Risk Insider: Nir Kossovsky

D&O’s Weakened DNA

By: | July 1, 2015 • 3 min read
Nir Kossovsky is the Chief Executive Officer of Steel City Re. He has been developing solutions for measuring, managing, monetizing, and transferring risks to intangible assets since 1997. He is also a published author, and can be reached at [email protected]

“Want to Attract Board Members? Manage Company Risk Better,” declared the headline of Tony Chapelle’s article in the Financial Times’ Agenda news service for corporate directors published June 15, 2015.

The feature (Paywall) helpfully warned board candidates “to perform due diligence before accepting a seat or risk loss of personal capital and reputation.”

“Directors want to work for honest, risk-aware companies, said Stephen Ferris, professor and senior associate dean at the University of Missouri — as quoted in Chapelle’s article —  “to reduce the likelihood of getting enmeshed in ligation over fraud, defective products or other situations that threaten their ability to properly discharge their duties. They’ll also be less exposed to losing their personal capital or their reputations, which could limit their opportunities for serving on other boards.”

The challenge for companies seeking the best board members is that governance, risk management, and compliance disclosures do not have great signaling gravitas or impact, nor are they as robust and convincing as talking money.

This is sound advice, of course, but we’ve seen this movie before.

In the late 1980s, corporations were finding it difficult to attract and retain qualified directors. At that time, at the height of complex transactions, directors were exposed to claims that they failed to exercise due care, and consequently, to potential personal liability both that was disproportionately large and rather unpredictable.

FORTUNE described the perceived risk in that era as being “so great that only madmen and lepers were expected to join corporate boards.”

That’s when directors who wanted to work for “honest, risk-aware companies,” sought out companies that had qualified for, and could afford, Directors & Officers liability insurance.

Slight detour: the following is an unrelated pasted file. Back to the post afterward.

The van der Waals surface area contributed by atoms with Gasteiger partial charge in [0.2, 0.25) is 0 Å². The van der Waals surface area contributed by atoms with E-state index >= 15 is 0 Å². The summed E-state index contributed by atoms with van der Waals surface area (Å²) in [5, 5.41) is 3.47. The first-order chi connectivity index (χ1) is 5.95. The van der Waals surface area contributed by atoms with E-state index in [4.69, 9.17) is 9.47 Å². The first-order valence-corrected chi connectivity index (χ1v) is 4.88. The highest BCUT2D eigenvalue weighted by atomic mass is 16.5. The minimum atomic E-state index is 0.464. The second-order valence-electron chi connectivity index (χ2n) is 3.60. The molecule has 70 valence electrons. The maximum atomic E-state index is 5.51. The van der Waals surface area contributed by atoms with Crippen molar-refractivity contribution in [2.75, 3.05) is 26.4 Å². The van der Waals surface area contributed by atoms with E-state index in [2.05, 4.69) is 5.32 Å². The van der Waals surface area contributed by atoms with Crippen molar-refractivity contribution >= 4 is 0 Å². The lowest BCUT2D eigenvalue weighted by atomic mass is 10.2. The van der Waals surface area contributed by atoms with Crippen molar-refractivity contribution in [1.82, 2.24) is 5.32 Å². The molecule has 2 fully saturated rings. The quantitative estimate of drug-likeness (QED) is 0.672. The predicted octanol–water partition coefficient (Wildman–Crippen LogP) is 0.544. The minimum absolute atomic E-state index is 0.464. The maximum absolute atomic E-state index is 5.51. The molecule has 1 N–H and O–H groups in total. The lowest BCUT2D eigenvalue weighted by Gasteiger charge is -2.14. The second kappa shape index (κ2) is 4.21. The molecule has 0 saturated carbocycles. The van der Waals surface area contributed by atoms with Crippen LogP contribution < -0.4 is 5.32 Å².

As Risk Insider Peter Taffae explained last year, “The intent then, and arguably today among experts, is to protect senior management and the insured’s board against litigation arising from their capacity as a director and/or officer, from third parties.”

The cover protected the personal capital of the director with one policy, which eventually became Side A of a common policy, and “bet” on the risk management culture of the company with a separate policy that evolved into Side B.

D&O coverage was available at rational prices to the better risks — its presence was a signal that the company had a strong risk management culture.

Only it was more than a signal. It was a warranty-like badge of honor where a third-party backed, with real money, the company’s claim of a strong risk management culture.

Money talks. But that was then.

Chapelle’s article and the experts quoted therein suggest that D&O insurance today merely whispers relative to the noise of 21st century threats — especially from social media, regulatory scrutiny, and investor activism — to directors’ “personal capital or their reputations.”

Today’s risk-aware director-prospect is advised to look beyond liability coverage to the underlying risk management practices, to study the 10-K Item 1A risk disclosures, and to validate that the company is providing appropriate risk mitigation strategies for all recognized threats.

The challenge for companies seeking the best board members is that governance, risk management, and compliance disclosures do not have great signaling gravitas or impact, nor are they as robust and convincing as talking money.

With D&O’s mojo gone, perhaps companies that have implemented world-class enterprise risk management programs could let prospective directors appreciate and value them with clear and credible signals like board performance bonds?

Risk Matrix: Presented by Liberty Mutual Insurance

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The R&I Editorial Team can be reached at [email protected]